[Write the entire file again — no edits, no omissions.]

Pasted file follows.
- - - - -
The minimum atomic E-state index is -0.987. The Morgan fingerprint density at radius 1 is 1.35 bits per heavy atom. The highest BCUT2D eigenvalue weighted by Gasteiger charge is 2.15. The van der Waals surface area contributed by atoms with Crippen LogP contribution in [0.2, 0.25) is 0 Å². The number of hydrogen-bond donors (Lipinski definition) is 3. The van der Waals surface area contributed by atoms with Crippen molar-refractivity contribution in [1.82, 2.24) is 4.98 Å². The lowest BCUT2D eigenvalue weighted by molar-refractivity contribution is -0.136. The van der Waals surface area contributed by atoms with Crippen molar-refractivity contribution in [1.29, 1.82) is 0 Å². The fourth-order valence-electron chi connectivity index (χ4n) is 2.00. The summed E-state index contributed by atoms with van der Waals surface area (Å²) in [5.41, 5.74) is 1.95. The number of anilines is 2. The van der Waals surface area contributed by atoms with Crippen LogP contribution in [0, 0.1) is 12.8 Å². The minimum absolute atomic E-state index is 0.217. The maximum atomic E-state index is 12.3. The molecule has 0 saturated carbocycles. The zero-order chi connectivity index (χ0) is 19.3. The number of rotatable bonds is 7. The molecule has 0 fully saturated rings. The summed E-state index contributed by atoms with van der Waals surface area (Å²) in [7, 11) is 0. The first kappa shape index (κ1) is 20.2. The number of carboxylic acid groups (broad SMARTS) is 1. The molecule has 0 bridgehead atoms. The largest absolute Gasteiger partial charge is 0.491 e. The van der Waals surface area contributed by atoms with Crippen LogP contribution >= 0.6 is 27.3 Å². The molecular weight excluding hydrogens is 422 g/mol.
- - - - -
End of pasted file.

The minimum atomic E-state index is -0.987. The Morgan fingerprint density at radius 1 is 1.35 bits per heavy atom. The highest BCUT2D eigenvalue weighted by Gasteiger charge is 2.15. The van der Waals surface area contributed by atoms with Crippen LogP contribution in [0.2, 0.25) is 0 Å². The number of hydrogen-bond donors (Lipinski definition) is 3. The van der Waals surface area contributed by atoms with Crippen molar-refractivity contribution in [1.82, 2.24) is 4.98 Å². The lowest BCUT2D eigenvalue weighted by molar-refractivity contribution is -0.136. The van der Waals surface area contributed by atoms with Crippen molar-refractivity contribution in [1.29, 1.82) is 0 Å². The fourth-order valence-electron chi connectivity index (χ4n) is 2.00. The summed E-state index contributed by atoms with van der Waals surface area (Å²) in [5.41, 5.74) is 1.95. The number of anilines is 2. The van der Waals surface area contributed by atoms with Crippen LogP contribution in [0, 0.1) is 12.8 Å². The minimum absolute atomic E-state index is 0.217. The maximum atomic E-state index is 12.3. The molecule has 0 saturated carbocycles. The zero-order chi connectivity index (χ0) is 19.3. The number of rotatable bonds is 7. The molecule has 0 fully saturated rings. The summed E-state index contributed by atoms with van der Waals surface area (Å²) in [7, 11) is 0. The first kappa shape index (κ1) is 20.2. The number of carboxylic acid groups (broad SMARTS) is 1. The molecule has 0 bridgehead atoms. The largest absolute Gasteiger partial charge is 0.491 e. The van der Waals surface area contributed by atoms with Crippen LogP contribution >= 0.6 is 27.3 Å². The molecular weight excluding hydrogens is 422 g/mol.